Unlike developed countries, the survival of existing forests, including their protection from fire, is inter-linked to broader socio-economic and political issues in developing countries, including India. The dependence of nearly 100 million people for livelihood and other needs of fuelwood, non-timber forest products and subsistence of nearly 35 million tribal people on forests add enormous pressure on the forests, due to unsustainable extraction of these resources and further degrade them. During 2019, the forest area affected by the fire was reported to be 256,000 ha. The estimated economic costs of forest fires in India according to the World Bank (2018) is about Rs1,101 crore per year (2016 prices). This estimation is based on the assessment of loss of standing trees and does not take the ecological services, including carbon sequestration into account which can increase this loss by thousands of crore easily. Being in the concurrent list, both Central and state governments are required to take effective measures to address the challenges of fire damages to our forests. The fund allocation for fire management from the Central government is about Rs50 crore per year. States like Odisha, Chhattisgarh. MP, Jharkhand, Maharashtra, Telangana, Uttarakhand, UP, Rajasthan, etc, having sizeable funds under Compensatory Afforestation Fund Management and Planning Authority (CAMPA) are in a position to earmark fund towards fire management, but the states with lower allocation have the issue of fund availability to deal with, compounding the problem. The estimated economic costs of forest fires in India according to the World Bank (2018) is about Rs1,101 crore per year (2016 prices). This estimation is based on the assessment of loss of standing trees and does not take the ecological services, including carbon sequestration into account which can increase this loss by thousands of crore easily. Knowing well that 90-95 per cent of fires are man-made, the solution to this problem also lies with the people. 

The major strategies of fire management and control include prevention of fire and fire control, apart from the indirect approach of awareness and capacity building of various stakeholders for their participation in these strategies. Fire prevention and control strategies though being the best solutions to the problem suffer from the constraint of availability of man and money. Inadequacy of forest guards due to non-recruitment in many states and vast jurisdiction of forest beat (lowest administrative unit), ranging from 1,000 ha to 2,500 ha, hinder the availability of manpower at the crucial time of fire season. The engagement of forest officials, including forest guards, in other forestry and developmental activities also add insult to injury. Further, considering even 3.89 per cent forest cover (25,617 sq km) as extremely fire-prone, 6.01 per cent (39,500 sq km) as highly fire-prone and another 11.50 per cent (75,952 sq km) as fire-prone, as observed by Forest Survey of India (FSI), crucial and effective fire prevention measures like fire lines, controlled burning, placing fire watchers over such vast track, involve huge monetary implications. The inadequate fund allocation for these two strategies poses a major challenge and makes the strategies of fire management ineffective.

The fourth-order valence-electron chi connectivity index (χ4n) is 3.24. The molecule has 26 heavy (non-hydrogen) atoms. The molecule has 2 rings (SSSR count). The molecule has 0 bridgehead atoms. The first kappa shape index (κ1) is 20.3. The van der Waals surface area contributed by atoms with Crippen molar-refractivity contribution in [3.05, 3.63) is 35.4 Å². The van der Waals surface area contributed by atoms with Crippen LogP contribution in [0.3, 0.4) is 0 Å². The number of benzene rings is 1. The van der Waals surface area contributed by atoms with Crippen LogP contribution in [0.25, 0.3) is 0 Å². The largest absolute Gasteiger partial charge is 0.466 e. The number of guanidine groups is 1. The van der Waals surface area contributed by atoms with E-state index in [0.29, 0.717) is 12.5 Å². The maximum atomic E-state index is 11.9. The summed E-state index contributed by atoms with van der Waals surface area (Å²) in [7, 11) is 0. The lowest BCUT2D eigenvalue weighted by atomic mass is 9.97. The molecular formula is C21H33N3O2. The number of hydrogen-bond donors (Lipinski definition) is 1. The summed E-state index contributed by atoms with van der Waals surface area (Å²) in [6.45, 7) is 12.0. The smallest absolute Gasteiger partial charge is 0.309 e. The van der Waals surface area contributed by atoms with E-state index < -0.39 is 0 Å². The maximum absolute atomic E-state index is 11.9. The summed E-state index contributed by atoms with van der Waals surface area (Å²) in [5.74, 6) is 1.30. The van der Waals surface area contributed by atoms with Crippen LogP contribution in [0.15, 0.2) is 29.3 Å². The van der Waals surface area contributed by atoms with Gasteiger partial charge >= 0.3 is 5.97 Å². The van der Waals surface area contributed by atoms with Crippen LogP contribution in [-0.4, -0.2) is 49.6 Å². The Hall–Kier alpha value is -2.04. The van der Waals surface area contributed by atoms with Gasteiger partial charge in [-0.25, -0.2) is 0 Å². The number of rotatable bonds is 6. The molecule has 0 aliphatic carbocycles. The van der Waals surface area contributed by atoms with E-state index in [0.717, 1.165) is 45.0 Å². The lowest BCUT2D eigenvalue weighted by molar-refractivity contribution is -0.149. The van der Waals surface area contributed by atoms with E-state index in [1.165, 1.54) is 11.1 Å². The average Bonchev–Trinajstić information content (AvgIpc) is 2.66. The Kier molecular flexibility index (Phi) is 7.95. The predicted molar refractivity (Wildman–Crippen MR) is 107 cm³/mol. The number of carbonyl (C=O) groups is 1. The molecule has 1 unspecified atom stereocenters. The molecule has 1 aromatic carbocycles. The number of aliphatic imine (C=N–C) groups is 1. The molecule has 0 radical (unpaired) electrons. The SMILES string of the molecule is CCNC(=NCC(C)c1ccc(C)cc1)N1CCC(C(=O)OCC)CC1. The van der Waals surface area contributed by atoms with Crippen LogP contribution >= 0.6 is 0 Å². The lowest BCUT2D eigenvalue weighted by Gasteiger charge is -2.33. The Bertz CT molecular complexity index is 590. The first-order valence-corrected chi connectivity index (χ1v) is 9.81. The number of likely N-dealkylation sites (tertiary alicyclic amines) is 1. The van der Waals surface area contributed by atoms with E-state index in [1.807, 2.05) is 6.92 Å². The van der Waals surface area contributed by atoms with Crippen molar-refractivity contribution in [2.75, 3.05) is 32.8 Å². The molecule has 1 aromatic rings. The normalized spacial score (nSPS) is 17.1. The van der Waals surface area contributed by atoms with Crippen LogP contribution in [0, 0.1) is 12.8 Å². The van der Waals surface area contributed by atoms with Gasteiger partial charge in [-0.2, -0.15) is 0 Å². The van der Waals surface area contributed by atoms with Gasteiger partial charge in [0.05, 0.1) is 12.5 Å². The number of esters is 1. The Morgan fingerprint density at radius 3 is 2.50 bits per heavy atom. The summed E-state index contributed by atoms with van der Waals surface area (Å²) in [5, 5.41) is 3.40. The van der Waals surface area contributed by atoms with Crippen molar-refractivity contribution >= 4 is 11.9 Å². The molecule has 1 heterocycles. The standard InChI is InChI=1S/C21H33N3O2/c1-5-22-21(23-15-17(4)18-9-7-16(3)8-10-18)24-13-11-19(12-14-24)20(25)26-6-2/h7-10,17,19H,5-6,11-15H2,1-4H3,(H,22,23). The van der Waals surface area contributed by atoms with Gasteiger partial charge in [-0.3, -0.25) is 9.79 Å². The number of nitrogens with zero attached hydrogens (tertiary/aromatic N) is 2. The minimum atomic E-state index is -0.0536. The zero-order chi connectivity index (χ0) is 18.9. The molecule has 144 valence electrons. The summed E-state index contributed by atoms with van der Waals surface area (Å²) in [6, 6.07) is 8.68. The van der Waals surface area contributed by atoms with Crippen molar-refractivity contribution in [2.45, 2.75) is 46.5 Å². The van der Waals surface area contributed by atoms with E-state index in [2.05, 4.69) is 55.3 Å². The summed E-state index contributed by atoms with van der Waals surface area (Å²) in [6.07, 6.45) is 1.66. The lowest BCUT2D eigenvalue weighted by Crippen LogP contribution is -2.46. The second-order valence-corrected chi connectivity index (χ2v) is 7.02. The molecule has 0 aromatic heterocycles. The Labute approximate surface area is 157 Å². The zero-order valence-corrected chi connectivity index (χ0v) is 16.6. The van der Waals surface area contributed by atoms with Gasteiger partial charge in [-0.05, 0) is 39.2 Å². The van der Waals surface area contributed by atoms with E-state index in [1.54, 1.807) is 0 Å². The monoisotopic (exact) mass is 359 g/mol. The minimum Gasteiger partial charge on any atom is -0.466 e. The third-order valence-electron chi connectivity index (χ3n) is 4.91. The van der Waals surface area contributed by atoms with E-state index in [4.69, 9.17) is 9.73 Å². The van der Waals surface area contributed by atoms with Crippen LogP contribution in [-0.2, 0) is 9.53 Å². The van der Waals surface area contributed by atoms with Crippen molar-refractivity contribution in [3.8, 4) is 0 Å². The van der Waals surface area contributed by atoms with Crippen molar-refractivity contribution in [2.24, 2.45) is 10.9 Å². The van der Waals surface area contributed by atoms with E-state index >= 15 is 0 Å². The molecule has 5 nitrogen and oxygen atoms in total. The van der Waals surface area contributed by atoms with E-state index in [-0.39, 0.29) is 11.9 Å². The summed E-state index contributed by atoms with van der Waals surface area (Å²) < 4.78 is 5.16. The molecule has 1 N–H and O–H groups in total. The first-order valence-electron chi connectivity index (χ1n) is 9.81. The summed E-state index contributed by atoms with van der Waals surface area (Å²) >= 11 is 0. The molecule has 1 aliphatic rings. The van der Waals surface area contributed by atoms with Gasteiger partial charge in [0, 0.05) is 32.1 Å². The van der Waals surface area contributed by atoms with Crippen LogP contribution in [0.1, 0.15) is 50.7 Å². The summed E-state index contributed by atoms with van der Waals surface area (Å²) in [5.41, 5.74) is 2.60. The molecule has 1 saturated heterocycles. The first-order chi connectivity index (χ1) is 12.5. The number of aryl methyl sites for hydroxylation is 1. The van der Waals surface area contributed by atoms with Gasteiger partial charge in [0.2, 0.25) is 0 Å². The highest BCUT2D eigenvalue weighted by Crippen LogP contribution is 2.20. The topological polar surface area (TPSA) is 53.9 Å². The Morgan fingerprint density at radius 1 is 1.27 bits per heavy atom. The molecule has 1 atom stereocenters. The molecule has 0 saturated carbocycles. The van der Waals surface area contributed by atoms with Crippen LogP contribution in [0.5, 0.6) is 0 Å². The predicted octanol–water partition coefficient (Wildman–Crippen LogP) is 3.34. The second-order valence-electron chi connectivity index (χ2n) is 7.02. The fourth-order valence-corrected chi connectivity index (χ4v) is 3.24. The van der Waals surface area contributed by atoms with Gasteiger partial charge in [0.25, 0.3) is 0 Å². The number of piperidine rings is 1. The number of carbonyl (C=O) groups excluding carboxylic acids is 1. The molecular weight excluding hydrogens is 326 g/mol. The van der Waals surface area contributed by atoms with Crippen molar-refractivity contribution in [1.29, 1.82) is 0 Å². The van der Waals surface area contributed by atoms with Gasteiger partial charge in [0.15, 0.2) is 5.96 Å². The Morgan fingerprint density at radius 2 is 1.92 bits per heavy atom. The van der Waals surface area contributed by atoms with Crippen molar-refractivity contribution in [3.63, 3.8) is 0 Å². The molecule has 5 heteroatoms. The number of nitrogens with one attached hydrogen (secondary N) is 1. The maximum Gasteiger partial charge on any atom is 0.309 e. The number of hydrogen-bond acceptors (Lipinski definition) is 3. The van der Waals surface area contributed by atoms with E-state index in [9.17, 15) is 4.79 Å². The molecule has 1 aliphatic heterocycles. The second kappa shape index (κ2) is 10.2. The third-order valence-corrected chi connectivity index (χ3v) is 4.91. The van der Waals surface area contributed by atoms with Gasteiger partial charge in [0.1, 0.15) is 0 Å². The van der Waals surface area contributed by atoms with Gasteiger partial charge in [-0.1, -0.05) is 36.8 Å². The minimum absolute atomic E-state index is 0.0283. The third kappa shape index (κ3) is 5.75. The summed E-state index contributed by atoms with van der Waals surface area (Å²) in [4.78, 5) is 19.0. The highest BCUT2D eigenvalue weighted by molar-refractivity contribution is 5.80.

The preventive approach of controlling forest fires, though crucial, is again linked to major anthropogenic factors like livelihood activities, encroachment, grazing, etc, to name a few, and warrant initiation of certain revolutionary yet harsh steps from the policymakers. However, due to the involvement of social and economic resentment, coupled with the political consequences of these initiatives, such measures have never been considered a practical solution to this problem. Further, for a welfare state having deep-rooted economic and social inequalities in rural areas and fringe forest communities having linkages with environmental degradation, any such regulatory and radical changes cannot be considered wise and thoughtful. Similar is the case of seeking the co-operation of the people in the prevention and control of forest fire, which is gradually diminishing mainly, due to lack of an effective model of community participation. To have a win-win situation for all stakeholders, the lacklustre attitude of people towards environmental protection, including forest and forest fires, have to change. 

For effective control over the recurring challenges of forest fires, there is a need to address this problem in an integrated manner, by involving a wide range of stakeholders/communities, adopting multi-pronged strategies and controlling the degradation of forests and climate change with policy interventions and adequate resources. We should also remember that, unless we do away with innovative and enterprising ways of subverting environmental obligations due to priority of development over the environment, this camouflage will further abate the degradation of the environment and will be manifested in the forms of climate change, flood and forest fires. In the absence of this, any efforts of fire control with no serious and committed backing of policy interventions will just be like beating around the bushes.

Originally appeared in